What did it mean to be a Jesus-follower after all of that? The Empire, was still in charge. What had happened to Jesus’ message of the kingdom of God that was supposed to be like a sower sowing good seeds on good soil with an abundantly fruitful result?
So, for both the times of Jesus, who told the Parable of the Sower from the boat, and for the times of Matthew, who later wrote it down for the sake of his struggling community, this parable is for people in complex times. For the people hearing this parable, times were hard. Economically hard, politically polarized, and personally challenging. In other words, this parable is for people in complex times, like ours.
The Big Picture: Fruitfulness
First, let us look at the big picture: it is about seeds that get scattered, take root and grow. The hope and plan is that they become fruitful. Even bountifully fruitful. The purpose of a seed is to grow into a plant that produces abundance.
That is what you were made for: you were made to grow and be fruitful. Jesus who tells this story was raised as a good Jewish boy who heard the creation story read in the synagogue. What did he learn? It is a story of a good God who makes a good world and who blesses it from the outset saying, “be fruitful and multiply.” The original plan, the original creation blessing is still in effect. God wants us to be fruitful.
It is simply tragic when that creation blessing of fruitfulness fails. But it often does. In this complex world, lots of things go wrong. There really is evil – like the evil in the parable, pictured by the birds who do not even give the seed on the path a fighting chance. Evil, like the greed of others, the systems that oppress people, violence, and the all evils we bring on ourselves, all have the capacity to be Round-Up on the creation blessing of fruitfulness.
Even when fruitfulness looks possible and starts well, things can still go wrong. Thorns can grow up and choke the plants – “the cares of the world and the lure of wealth” are the thorns Jesus is talking about. In other words, a person has begun to define the fruitfulness that they are seeking differently than the original creation blessing of fruitfulness intended.
The Harvest is for Others
Look: here is the beauty of the whole metaphor of sowing. Sowing good seed on good soil produces a crop of bounty. But consider this: the harvested wheat does no good simply for itself. The harvest is there to become bread on the table. The whole point of the seed’s fruitfulness is that it becomes nourishing for others.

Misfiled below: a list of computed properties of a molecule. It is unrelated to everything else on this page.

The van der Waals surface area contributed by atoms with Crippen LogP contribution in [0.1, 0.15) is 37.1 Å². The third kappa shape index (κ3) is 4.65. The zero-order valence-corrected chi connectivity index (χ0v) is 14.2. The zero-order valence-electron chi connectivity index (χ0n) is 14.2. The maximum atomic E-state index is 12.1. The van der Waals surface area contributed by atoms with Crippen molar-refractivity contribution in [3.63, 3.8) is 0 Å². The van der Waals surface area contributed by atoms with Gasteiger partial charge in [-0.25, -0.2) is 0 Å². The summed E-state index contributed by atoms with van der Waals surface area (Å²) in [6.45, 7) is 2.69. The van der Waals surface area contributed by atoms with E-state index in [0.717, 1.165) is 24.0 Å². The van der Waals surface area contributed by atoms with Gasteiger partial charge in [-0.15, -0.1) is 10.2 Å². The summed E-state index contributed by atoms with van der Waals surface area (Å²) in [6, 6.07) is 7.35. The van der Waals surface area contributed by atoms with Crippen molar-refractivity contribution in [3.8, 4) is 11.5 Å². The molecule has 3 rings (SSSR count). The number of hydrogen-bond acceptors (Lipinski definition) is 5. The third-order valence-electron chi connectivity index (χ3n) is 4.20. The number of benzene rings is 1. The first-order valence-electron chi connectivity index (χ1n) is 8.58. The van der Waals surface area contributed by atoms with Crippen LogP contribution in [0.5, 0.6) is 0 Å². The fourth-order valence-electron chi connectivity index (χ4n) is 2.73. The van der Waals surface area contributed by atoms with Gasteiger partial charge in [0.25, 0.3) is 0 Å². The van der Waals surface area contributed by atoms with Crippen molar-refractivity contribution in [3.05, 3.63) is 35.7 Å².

This is what we were born for. We are here to be fruitful for the sake of others; “blessed to be a blessing.” We are here on this earth in order to be fruitful; in order to give back, to nourish, to be the bread, the life-force for others.
That’s why the thorns that choke the weeds are so tragic. “The cares of the world and the lure of wealth” are only thorns to people who have tragically defined fruitfulness selfishly instead of communally.
The Message of the Kingdom: it’s Here
The seed is the message of the kingdom. The message of the kingdom of God is that it is here, already, right now. The Kingdom, Jesus said, is at hand; the kingdom is near.
The trouble is, it does not look like that could be true. Look around – at the zealots, sharpening their swords or the Roman with theirs – it doesn’t look like the Kingdom of God has come.
Look at what Isis is doing in Iraq; look at the explosions in Palestine, look at the masses of minors at our borders; it does not look like the kingdom is here. We are in no different situation in this respect than the people Jesus told this parable to or the people Matthew wrote it down for. We all live in complex and difficult times.
The message is the same. The good soil people are simply those who are willing to, as Jesus says, hear the word of the kingdom and understand it. That’s all, and that makes all the difference. The good soil people who produce the bumper crop of fruitfulness are the ones who do not let appearances deceive them.
They are the ones who say that in spite of the evil, in spite of the problems of these complex times, we will take the risk of living into the reality of the kingdom. We will live, not for ourselves, but for others. We will not circle the wagons and hunker down in to communities of fear and self-protection.
Doing what Kingdom People Do
We will not simply hide behind walls that keep out others. Rather we will live as though the kingdom has actually begun to unfold in front of us. We will produce the fruit that can become food at the banquet. This is what we were born for. As St. Francis said, “for it is in giving that we receive.”
So we will be the ones who live fruitful lives for others. We will spend the time and effort to nurture God’s gifts in children, such as we have done at the Fine Arts Camp this past week. And we will be the ones who make sure all those children at the border are well-cared for. We will be the ones whose prayers are for peace in Israel for the children on both sides of the wall.
And we will be the ones who care about every situation of suffering, knowing that God wills the fruitfulness of every child on this planet. And we will push back against “the cares of the world and the lure of wealth” so that our fruit is not choked off by despair, by apathy, nor by selfishness.
This is not the default path of the complex world. We will have to be disciplined to live this way. We will turn off the news when we have had enough. We will daily set aside time to nurture our spiritual values by prayer and mediation, as Jesus did, so that we can look at the world and see God’s hand, even in the midst of the evil and suffering – and know that God has put us here as part of God’s solution.